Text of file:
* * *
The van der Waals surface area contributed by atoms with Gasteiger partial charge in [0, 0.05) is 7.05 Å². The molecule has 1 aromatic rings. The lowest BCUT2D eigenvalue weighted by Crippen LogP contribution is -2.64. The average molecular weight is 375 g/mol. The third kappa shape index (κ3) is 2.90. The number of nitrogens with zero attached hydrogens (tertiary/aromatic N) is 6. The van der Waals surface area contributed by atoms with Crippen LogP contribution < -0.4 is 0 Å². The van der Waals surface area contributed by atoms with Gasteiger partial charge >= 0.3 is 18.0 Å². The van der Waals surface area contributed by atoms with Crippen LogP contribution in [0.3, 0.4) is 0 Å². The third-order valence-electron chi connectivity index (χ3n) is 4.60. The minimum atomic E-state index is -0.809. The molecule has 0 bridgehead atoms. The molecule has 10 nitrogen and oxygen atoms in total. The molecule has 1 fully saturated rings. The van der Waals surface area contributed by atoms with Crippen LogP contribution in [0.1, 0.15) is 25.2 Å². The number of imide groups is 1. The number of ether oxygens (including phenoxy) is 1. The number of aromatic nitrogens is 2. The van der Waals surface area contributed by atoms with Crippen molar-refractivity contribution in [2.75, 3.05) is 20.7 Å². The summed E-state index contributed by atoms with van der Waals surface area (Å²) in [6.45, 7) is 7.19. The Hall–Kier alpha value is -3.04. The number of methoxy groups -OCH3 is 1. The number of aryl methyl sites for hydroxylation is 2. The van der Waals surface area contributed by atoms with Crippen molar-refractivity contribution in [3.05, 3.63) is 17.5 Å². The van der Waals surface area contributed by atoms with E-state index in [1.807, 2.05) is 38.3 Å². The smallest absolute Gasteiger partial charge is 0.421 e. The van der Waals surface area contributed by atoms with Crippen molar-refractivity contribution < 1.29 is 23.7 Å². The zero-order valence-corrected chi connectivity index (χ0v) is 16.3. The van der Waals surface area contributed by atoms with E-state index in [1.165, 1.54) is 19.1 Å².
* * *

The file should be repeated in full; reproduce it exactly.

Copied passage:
The van der Waals surface area contributed by atoms with Gasteiger partial charge in [0, 0.05) is 7.05 Å². The molecule has 1 aromatic rings. The lowest BCUT2D eigenvalue weighted by Crippen LogP contribution is -2.64. The average molecular weight is 375 g/mol. The third kappa shape index (κ3) is 2.90. The number of nitrogens with zero attached hydrogens (tertiary/aromatic N) is 6. The van der Waals surface area contributed by atoms with Crippen LogP contribution < -0.4 is 0 Å². The van der Waals surface area contributed by atoms with Gasteiger partial charge >= 0.3 is 18.0 Å². The van der Waals surface area contributed by atoms with Crippen LogP contribution in [0.3, 0.4) is 0 Å². The third-order valence-electron chi connectivity index (χ3n) is 4.60. The minimum atomic E-state index is -0.809. The molecule has 0 bridgehead atoms. The molecule has 10 nitrogen and oxygen atoms in total. The molecule has 1 fully saturated rings. The van der Waals surface area contributed by atoms with Crippen LogP contribution in [0.1, 0.15) is 25.2 Å². The number of imide groups is 1. The number of ether oxygens (including phenoxy) is 1. The number of aromatic nitrogens is 2. The van der Waals surface area contributed by atoms with Crippen molar-refractivity contribution in [2.75, 3.05) is 20.7 Å². The summed E-state index contributed by atoms with van der Waals surface area (Å²) in [6.45, 7) is 7.19. The Hall–Kier alpha value is -3.04. The number of methoxy groups -OCH3 is 1. The number of aryl methyl sites for hydroxylation is 2. The van der Waals surface area contributed by atoms with Crippen molar-refractivity contribution in [3.05, 3.63) is 17.5 Å². The van der Waals surface area contributed by atoms with E-state index in [1.807, 2.05) is 38.3 Å². The smallest absolute Gasteiger partial charge is 0.421 e. The van der Waals surface area contributed by atoms with Crippen molar-refractivity contribution < 1.29 is 23.7 Å². The zero-order valence-corrected chi connectivity index (χ0v) is 16.3. The van der Waals surface area contributed by atoms with E-state index in [1.165, 1.54) is 19.1 Å².